Two roads diverged in a yellow wood,
And sorry I could not travel both
And be one traveller, long I stood
And looked down one as far as I could
To where it bent in the undergrowth;
Then took the other, as just as fair,
And having perhaps the better claim,
Because it was grassy and wanted wear;
Though as for that the passing there
Had worn them really about the same,
And both that morning equally lay
In leaves no step had trodden black.
Oh, I kept the first for another day!
Yet knowing how way leads on to way,
I doubted if I should ever come back.
I shall be telling this with a sigh
Somewhere ages and ages hence:
Two roads diverged in a wood, and I--
I took the one less traveled by,
And that has made all the difference
It's becoming a family tradition and this tradition brings huge smiles to those involved and much fun to all who sit at the table. I have to admit that I stole the idea from a very modern family - The Walkers - who, for me, epitomise family life today - crazy, dysfunctional and full of secrets. The Walkers live in stark contrast to the idyllic, country family life on Walton Mountain I once craved as a child with The Waltons. However, the one thing that both families were excellent at was coming together as a family in times of joy to celebrate together and times of need to support each other. Both families - and this I so admire - were also hospitable to strangers and relatives who passed by their door: no matter the hour or the inconvenience, no matter the sadness or happiness that they brought to their homes, these people were always welcome. I hold both of these attributes close to my heart; my family, my large extended family, was once like that and, at times, still is. I want to foster these qualities within my small, perfectly-imperfect family now, forming traditions that will last for many years to come, creating a home where anyone is always welcome, no matter the hour, no matter the need.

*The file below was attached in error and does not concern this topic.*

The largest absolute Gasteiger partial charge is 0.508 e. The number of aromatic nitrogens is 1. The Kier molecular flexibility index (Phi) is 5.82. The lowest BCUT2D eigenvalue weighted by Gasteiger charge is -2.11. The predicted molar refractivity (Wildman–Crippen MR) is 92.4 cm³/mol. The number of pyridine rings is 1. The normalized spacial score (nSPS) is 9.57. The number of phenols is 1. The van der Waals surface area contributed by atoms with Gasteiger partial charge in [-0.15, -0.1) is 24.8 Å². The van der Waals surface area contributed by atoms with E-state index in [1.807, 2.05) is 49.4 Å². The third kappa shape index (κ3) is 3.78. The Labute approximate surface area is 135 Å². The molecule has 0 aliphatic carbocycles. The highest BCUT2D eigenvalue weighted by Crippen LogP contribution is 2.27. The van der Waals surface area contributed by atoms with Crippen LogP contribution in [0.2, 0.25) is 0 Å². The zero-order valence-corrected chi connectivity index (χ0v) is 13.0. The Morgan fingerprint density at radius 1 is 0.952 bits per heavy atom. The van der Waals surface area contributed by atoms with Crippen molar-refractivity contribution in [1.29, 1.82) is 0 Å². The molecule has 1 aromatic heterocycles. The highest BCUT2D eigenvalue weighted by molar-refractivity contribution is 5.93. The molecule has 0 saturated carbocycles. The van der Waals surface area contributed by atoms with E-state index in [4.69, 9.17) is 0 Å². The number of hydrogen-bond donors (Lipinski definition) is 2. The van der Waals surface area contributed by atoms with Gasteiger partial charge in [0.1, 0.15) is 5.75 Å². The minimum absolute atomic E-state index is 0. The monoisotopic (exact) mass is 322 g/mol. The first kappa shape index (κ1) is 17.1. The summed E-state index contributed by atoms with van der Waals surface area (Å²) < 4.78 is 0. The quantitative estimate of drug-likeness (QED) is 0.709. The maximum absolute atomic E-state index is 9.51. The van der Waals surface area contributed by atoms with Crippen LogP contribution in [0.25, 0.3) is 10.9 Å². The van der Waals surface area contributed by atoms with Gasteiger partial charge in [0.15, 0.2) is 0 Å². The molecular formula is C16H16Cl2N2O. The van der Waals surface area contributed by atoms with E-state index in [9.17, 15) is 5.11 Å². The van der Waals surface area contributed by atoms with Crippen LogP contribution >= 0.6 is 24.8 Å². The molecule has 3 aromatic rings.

As I was writing the previous post I stumbled across this poem at Families of SMA. It's more about SMA 1 but the feelings expressed are those felt by any parent coming to terms with life with SMA.
‘Twas The Month of SMA Awareness
‘Twas the month of SMA awareness, and all over the world Against all new mothers, sweet babies are curled. Their newborn clothes hung in the closet with care, In hopes that they soon will be big enough to wear.
These babies are nestled all snug in their beds, While visions of birthday parties dance in their parents' heads. First bike rides, first dances, a high school graduation - Perhaps even sending out their wedding invitations.
When at the doctor's office, there will arise such a clatter, Specialists will be called, to see what's the matter. Away for tests, these babies are whisked like a flash, For it's something far worse than a cough or a rash.
Blood draws, MRIs, and so much more to go, You shake your head, cry, scream out the word "NO!" Something that's worse than any of your fears - Your child's life may be over in less than two years.
"SMA" the doctors say, and you stumble on the words, This isn't a name that you've ever heard. Why weren't you tested, before your baby came? Spinal Muscular Atrophy, you shudder at the name.
Now pulse ox, now cough assist, now bipap and g-tube. They can't cough, they can't breathe, they'll choke on their own food. To the therapist's office! Break down insurance's wall! Respiratory treatments, surgery, surgery for all!
As you learn your child, your worries will fly, When you meet with an obstacle, you will fight - sometimes cry. So up against the world, to the naysayers, say "Shoo!" You and your child have lots of living to do.
And then, in a twinkling, your child will grow, When all those doctors told you to prepare for them to go. You realize that your child is the one making the rules, And it's leaving these doctors stumbling like fools.
Though your child may never put weight on a foot, They are stronger than most - you can tell with a look. They are always moving forward, no time to look back, So inspiring, they leave no time for you to slack.